Lego Alien Resurgence

Kevin of Key Frame Studios is proud of his first Lego stop motion movie – and rightfully so. The Alien movie parody was made with iStopMotion, a Logitech c920 webcam, iMovie and the Affinity Designer and Photo apps. Kevin writes that he appreciated the excellent image capture iStopMotion provided from his webcam. He adds that it was easy to edit frames in the external apps and the export featured the flexibility he needed to bring this masterpiece to life.

Recording presentations: Code BEAM Lite Munich

Here is an example of a professional speaker recording setup that we recently used at the Code BEAM Lite conference in Munich. Recording and live editing the presentations with mimoLive helped significantly reduce the post production costs and the time between recording and delivery to the client to a few hours. Setup was quick and easy because using NDI technology means a drastic reduction in cabling and equipment.

The Task

The Code BEAM Lite conference brings together engineers for a day of sharing and learning. At the front of the room, which held about 70 people, there was a lectern for the presenter and a projection screen to show the contents of the screen. There were to be 9 presentations in a single track, recorded for later upload to YouTube. mimoLive would have provided the option to live stream but the event organizers opted against renting the expensive internet line from the hosting hotel.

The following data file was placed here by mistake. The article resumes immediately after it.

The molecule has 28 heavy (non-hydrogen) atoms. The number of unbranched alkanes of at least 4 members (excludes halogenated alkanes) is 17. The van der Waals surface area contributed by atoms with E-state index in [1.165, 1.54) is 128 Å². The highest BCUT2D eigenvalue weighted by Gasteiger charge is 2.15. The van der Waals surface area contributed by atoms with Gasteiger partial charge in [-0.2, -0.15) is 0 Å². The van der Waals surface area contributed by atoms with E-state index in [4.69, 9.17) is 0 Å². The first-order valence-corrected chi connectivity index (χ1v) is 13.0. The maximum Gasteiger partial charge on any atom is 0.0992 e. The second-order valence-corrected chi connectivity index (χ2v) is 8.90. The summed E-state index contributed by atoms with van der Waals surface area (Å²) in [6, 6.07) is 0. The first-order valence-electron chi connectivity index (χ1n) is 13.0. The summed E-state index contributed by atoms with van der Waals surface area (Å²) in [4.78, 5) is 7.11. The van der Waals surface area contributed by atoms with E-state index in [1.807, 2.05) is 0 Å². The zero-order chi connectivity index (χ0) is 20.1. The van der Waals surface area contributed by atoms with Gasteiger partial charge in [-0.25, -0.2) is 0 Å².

The Setup

Setup was quick and easy because we only had to run one cable to the cameras and the HDMI capture device each. NDI is great because video (and audio) and power can be delivered over a single ethernet cable. The devices connected to a Unifi PoE+ network switch which linked them to the MacBook Pro running mimoLive via the Sonnet Echo 11 Thunderbolt 3 dock. In contrast to some USB-C docks we tried, the Echo 11 provides a real PCIe Gigabit ethernet interface with the full bandwidth.

One great feature of NDI is that you can use the video sources in multiple switchers, so a secondary MacBook Pro was used to record a backup of the main camera and the slides. Except for the connection to the switch, this did not require additional cabling.

For capturing sound, we used a Zoom H5 USB recorder. This device provides XLR inputs where we normally take the sound from the event sound engineers who usually provide us with a down mix from their sound console. Because of the size of the room, the event organizers passed on having a room PA and we used a label microphone and a Sennheiser wireless microphone system to get the sound directly off the speaker.

The Magewell Pro Convert HDMI 4K we used to capture the slides can be looped into the video from the presenter's computer to the projector, providing the slides in real time. This feature alone saves hours of work in post production, trying to get the slides to align with the presentation.

Learnings

You can see at the end of the first video that we ran into a thermal throttling issue with the MacBook Pro (Late 2016) model we were using from the start. This had happened to us before, and we used to solve it by putting the MacBook Pro on a cooler stand. However, this being the first time using a full NDI setup, it turned out that decoding the video signals is making that model of MacBook Pro especially hot. We fixed this issue first by reducing the recording resolution and turning off one of the cameras and later exchanging the MacBook Pro for a newer model who coped much better with the decoding and allowed us to return to full resolution and two cameras. In the equipment section below I've listed the newest MacBook Pro which should not have this issue, but it is best to take special care of making sure that the MacBook Pro is properly cooled.

The Equipment List